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Types of Wasps In Georgia Ranked By the Pain of their Sting

Written by Lev Baker
Updated: September 8, 2023
© Yuttana Joe/
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Welcome to the buzzing world of wasps in Georgia, where we’ll unveil an intriguing ranking based on the pain they can inflict with their stingers. Prepare to be amazed as we explore the diverse array of these winged creatures that call the Peach State home.

From the small yet potent zingers to the formidable furies that can make you yelp in pain, we’ll take you on a thrilling journey through the various types of wasps found in Georgia. Brace yourself for some surprising discoveries about these tiny but mighty insects. Let the sting game begin!

5: Cicada Killer Wasp (Sphecius speciosus)

Cicada Killer
Cicada killer larvae sustain themselves by feeding on cicadas and other insects.


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Cicada killers emerge during the summer months in Georgia, typically in late June or July. These impressive wasps are commonly spotted either visiting flowers or constructing burrows in sandy or light soil. 

With a substantial size of around 2 inches, they showcase a black or dark brown body adorned with vibrant yellow markings on various segments of their abdomen. Their wings have a lovely amber hue.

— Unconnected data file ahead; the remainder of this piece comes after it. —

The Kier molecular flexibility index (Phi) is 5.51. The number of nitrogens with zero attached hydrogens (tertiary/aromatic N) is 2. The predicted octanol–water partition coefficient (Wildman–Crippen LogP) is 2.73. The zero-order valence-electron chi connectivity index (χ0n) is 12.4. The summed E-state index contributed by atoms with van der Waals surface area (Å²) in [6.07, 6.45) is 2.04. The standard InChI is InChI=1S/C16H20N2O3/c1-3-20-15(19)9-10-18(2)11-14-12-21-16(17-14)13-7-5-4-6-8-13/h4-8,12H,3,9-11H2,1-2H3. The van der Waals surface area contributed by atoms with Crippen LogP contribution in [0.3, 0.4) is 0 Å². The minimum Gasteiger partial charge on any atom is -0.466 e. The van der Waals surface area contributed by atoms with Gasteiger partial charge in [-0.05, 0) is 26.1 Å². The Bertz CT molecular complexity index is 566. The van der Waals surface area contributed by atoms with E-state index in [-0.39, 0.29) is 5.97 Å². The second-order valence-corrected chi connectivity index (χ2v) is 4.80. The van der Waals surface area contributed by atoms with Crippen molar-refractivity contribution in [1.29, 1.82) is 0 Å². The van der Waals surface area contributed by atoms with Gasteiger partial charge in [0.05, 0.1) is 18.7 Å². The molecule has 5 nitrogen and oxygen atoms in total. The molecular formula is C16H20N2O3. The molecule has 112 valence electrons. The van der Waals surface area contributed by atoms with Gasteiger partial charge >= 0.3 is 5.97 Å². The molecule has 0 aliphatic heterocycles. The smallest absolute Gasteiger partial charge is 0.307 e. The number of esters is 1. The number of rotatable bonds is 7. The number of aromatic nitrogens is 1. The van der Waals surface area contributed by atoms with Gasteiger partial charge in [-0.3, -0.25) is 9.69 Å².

These solitary wasps have a particular preference for habitats that possess specific characteristics. They seek out well-drained, light-textured soils that bask in full sunlight, particularly those near trees that serve as homes for cicadas.

Whether it’s along the edges of sidewalks or patios, in flower beds, gardens, or even lawns, cicada killers are known to dig extensive tunnels for raising their young. The excavation process can displace several pounds of soil, occasionally leading to minor damage, such as destabilizing a brick patio resting on sandy ground.


Cicada killer larvae sustain themselves by feeding on cicadas and other insects, while the adults nourish themselves with flower nectar, fermented sap from trees, and other sizeable plant sources within their habitat. True to their name, these wasps excel at preying upon cicadas. Cicada killers are adept hunters. The female wasps locate cicadas by their sound and capture them in flight. They use their powerful mandibles to paralyze the cicadas, then carry them to their burrows as provisions for their offspring.


 Male cicada killers are often seen engaging in territorial battles. They fiercely defend specific areas and engage in aerial combat with other males to secure mating opportunities with females.

Despite their intimidating appearance, measuring a hefty 2 inches in length, cicada killers generally pose a relatively mild threat to humans in terms of their sting. They are generally non-aggressive towards humans and other animals unless directly threatened or handled. They are primarily focused on hunting and nesting activities. Most individuals who have experienced a sting from these wasps tend to rate the pain as considerably lower than that inflicted by a honeybee.

Although not specifically mentioned on the Schmidt Sting Pain Index, it is plausible to assign these wasps the lowest rating of 1 based on available information.

4: Golden Digger Wasp (Sphex ichneumoneus)

Great Golden Digger Wasp